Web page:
Enger Tower


At 80-feet tall and 450 feet above the lake, Enger Tower is best known for the views. From the top floor you can see two states, two cities and the endless expanse of Lake Superior. It’s sweet spot to snap a pic and soak in the scenery. But the story behind it might be even more compelling.


Enger Tower was built in 1939 on land donated from Norwegian immigrant, Bert Enger. Bert, who moved to the Midwest as a 13-year-old, worked odd jobs around Minnesota and the Dakotas, eventually opening a successful furniture store in Duluth’s West End. 

In 1920, he anonymously donated $50,000 to the city – a massive chunk of change back then. The idea was the city would purchase land and build a park on the area called “Grand Mountain.” A quiet man by all accounts, Bert eventually admitted to donating the money. The city county promptly named the park in his honor.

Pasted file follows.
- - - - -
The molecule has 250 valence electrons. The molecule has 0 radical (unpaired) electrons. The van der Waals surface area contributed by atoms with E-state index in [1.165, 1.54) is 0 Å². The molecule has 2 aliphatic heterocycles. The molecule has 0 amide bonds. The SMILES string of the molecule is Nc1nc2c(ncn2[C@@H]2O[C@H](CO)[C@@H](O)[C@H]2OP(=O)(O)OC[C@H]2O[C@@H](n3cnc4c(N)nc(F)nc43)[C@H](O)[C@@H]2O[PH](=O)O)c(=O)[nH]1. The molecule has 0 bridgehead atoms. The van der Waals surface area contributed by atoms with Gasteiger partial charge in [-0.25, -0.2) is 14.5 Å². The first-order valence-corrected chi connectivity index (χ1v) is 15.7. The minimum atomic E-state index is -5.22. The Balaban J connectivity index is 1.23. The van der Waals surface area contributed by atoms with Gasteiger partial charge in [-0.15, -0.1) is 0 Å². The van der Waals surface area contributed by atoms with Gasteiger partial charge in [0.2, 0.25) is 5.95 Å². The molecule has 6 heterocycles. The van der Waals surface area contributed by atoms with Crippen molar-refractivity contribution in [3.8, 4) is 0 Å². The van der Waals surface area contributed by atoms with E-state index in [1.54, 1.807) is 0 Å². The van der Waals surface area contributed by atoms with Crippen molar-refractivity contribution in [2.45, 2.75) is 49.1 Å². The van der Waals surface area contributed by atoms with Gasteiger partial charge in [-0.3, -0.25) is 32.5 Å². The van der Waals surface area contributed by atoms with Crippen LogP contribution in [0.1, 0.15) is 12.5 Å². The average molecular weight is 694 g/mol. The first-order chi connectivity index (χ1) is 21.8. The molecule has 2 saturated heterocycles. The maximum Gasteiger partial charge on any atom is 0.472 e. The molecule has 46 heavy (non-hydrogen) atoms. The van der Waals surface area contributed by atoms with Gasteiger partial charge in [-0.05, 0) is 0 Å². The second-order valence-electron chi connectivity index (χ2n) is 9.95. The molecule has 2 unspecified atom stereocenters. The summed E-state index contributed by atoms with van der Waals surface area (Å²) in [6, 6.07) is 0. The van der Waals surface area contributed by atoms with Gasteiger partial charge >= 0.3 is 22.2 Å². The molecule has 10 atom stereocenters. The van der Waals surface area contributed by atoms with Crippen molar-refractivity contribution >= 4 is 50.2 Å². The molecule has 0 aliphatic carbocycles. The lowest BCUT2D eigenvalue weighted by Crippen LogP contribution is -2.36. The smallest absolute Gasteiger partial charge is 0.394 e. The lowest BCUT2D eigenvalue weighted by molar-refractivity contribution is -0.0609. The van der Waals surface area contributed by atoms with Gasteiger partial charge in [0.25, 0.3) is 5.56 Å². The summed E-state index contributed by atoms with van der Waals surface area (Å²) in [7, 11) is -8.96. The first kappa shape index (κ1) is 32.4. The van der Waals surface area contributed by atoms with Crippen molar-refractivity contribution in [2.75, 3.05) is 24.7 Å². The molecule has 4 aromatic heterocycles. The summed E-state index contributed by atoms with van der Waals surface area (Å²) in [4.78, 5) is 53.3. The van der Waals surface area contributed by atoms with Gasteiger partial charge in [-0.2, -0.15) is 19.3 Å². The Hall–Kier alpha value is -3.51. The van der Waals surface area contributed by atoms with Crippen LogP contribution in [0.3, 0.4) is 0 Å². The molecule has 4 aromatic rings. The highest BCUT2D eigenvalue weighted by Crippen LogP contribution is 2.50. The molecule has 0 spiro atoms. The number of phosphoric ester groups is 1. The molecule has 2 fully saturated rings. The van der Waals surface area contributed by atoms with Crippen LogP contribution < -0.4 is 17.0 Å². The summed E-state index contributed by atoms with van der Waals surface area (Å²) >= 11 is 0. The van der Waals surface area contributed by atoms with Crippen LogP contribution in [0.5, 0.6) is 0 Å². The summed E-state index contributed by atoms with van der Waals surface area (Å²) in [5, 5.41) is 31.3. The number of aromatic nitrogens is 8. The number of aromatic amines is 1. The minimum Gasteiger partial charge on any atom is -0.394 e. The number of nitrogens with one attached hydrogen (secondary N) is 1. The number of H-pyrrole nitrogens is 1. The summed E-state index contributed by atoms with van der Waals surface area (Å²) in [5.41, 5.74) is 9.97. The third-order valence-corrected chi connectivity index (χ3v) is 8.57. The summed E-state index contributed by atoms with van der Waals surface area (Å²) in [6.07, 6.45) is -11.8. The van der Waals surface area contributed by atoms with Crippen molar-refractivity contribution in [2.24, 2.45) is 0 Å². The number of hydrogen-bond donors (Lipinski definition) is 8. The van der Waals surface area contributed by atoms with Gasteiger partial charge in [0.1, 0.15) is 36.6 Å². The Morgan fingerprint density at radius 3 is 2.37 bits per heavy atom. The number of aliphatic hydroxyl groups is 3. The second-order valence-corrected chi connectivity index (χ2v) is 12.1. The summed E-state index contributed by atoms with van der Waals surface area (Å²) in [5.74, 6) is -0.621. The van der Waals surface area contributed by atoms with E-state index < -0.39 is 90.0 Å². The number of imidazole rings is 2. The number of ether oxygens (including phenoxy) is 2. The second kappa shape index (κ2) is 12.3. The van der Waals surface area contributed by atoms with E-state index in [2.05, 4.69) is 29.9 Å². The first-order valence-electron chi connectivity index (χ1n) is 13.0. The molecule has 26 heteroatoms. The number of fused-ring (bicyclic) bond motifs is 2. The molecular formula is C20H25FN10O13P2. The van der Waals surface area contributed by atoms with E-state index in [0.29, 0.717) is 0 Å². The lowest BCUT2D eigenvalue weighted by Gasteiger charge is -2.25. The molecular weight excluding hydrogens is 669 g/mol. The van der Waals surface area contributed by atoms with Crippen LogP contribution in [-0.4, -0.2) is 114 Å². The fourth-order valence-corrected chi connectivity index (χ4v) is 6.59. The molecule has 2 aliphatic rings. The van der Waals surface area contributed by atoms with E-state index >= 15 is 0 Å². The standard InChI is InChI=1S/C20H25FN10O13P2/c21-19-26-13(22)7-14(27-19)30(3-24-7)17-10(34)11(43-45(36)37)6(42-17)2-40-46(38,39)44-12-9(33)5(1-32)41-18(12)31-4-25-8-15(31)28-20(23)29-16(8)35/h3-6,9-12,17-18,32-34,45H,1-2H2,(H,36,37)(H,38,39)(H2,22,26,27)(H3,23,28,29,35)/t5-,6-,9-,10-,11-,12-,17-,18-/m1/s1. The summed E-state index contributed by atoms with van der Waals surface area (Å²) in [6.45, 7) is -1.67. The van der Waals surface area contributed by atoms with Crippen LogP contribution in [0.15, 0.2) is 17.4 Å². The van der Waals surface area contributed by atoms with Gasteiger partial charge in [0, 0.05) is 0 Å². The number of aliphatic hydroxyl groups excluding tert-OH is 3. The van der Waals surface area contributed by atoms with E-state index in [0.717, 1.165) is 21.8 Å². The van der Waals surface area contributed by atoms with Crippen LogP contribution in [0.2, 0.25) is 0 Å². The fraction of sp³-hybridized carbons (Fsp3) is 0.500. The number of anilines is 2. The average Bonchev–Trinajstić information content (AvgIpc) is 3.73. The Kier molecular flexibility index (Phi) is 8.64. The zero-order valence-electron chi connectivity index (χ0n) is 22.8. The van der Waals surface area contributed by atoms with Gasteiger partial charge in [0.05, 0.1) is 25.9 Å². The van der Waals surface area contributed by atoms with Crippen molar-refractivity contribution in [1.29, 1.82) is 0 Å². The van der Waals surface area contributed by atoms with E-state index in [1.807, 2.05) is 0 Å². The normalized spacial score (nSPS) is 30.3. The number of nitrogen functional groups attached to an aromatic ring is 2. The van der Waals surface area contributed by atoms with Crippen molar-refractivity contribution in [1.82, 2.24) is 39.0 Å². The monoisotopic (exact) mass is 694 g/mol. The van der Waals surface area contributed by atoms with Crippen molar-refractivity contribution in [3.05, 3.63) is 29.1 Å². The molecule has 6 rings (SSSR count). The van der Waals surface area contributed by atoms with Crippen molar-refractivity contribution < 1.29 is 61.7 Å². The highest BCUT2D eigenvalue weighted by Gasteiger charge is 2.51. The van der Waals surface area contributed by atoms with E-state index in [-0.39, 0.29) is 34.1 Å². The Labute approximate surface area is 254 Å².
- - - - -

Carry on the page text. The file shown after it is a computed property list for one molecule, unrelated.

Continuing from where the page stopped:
Bert died in 1931, leaving two-thirds of his estate to the City of Duluth and the Enger Park area. He specified that the development should include a lookout tower surrounded by beautified grounds and footpaths to accommodate visitors.

The tower was built in Bert’s memory and dedicated in 1939 by Crown Prince Olav of Norway and his wife Princess Martha. At five stories tall, it offers an unrivaled view in every direction. It stands today as a salute to Duluth, and, as the News Tribune wrote, one man’s “most generous and meritous act.”

Special thanks to Nancy S. Nelson & Tony Dierckins of the Zenith City Press for compiling a complete history of Enger Tower. For the full story, read more here.

Did You Know?

A trip to the top of Enger Tower takes 105 steps, which burns about 18 calories. But who’s counting?

Did You Know?

Enger Park is also home to the Japanese Peace Bell Garden. The zen garden was dedicated in 2010. It’s built around the American-Japanese Peace Bell, a gift from Duluth’s sister city, Ohara-Isumi.

Did You Know?

Enger Tower was re-dedicated in 2011 by King Harald V and Queen Sonja of Norway.